Geno shares one great trait with another Seahawks QB
Now, EPA/play isn’t a complete measure of a QB’s value, either. EPA/play doesn’t account for the game clock as a dynamic factor, nor does it account for any sort of context relating to assignment or teammate error. It devalues the run game as a result because it can’t account for the effect running the clock down has on a game.
Of course, reducing a complex idea like a QB’s relative performance in a football game down to a single number is a fool’s errand — even proprietary measures like ESPN’s Total QBR and Pro Football Focus’s player grading system are often mocked by fans and players alike.
After all, different people see different things when they watch film, and it’s all too easy for people to see the same 7-yard slant as a smorgasbord of different praises and indictments, all lobbed toward different players who may or may not have had anything to do with the play itself.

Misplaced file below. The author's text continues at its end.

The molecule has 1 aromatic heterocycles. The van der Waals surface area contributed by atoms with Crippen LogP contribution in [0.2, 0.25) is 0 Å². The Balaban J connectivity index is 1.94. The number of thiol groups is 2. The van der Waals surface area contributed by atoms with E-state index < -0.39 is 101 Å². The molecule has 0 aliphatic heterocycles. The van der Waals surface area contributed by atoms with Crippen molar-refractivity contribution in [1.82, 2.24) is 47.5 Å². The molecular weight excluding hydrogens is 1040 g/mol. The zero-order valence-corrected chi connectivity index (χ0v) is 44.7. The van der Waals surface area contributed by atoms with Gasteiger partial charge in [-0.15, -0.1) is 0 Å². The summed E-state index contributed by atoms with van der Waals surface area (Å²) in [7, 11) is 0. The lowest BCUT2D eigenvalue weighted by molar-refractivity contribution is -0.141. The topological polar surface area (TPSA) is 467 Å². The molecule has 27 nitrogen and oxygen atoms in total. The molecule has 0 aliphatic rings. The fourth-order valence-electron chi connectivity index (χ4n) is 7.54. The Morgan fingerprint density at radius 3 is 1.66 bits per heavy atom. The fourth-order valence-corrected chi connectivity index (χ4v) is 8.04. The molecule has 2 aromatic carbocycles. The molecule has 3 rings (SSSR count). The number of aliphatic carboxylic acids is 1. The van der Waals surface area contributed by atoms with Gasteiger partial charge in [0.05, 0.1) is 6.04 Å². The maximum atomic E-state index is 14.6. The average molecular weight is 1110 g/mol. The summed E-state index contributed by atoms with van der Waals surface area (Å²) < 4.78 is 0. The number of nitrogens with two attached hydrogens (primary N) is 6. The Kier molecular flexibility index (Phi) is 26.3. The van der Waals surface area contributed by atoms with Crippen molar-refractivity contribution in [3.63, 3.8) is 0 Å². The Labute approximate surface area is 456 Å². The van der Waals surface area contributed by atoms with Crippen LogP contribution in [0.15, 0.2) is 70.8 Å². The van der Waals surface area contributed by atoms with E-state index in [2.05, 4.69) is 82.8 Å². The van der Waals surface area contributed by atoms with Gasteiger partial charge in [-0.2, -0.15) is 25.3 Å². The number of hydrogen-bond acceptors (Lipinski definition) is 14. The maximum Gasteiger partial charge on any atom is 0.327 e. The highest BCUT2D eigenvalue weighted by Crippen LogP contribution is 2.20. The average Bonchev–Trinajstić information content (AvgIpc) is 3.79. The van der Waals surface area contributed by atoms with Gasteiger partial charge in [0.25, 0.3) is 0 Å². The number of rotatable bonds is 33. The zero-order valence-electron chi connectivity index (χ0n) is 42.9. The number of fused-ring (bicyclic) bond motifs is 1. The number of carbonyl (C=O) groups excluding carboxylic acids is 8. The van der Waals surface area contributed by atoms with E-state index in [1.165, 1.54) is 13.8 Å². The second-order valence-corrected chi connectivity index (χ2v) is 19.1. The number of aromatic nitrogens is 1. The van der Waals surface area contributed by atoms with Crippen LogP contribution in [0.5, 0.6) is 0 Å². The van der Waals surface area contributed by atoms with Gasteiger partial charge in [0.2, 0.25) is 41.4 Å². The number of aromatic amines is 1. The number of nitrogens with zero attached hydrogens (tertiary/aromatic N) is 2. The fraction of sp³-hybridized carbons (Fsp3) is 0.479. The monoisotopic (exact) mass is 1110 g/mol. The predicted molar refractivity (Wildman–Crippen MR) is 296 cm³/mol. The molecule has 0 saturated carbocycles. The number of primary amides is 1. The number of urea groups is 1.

So, what can we say definitively about Geno Smith from a film perspective? Well, between the stats and the film, I think it’s pretty reasonable to say that he’s an accurate QB with a good sense of tempo. He uses the middle of the field better than any Seahawks QB since Matt Hasselbeck, and he operates well on the move.
All of these things are exactly what you want from a modern QB in a system derived from the Mike Shanahan coaching tree, which the Seahawks’ system is (Waldron → McVay → K. Shanahan → M. Shanahan). They’re not necessarily superstar QB traits, though, and one thing we have yet to see from Geno is a consistent ability to hit the home run ball downfield.
If I had to compare Smith to another QB from years past, the first name that comes to mind is Jeff Garcia; he’s a good field general, plays within his offense as well as anyone in football, and doesn’t make the kinds of mistakes that kill offensive momentum very often.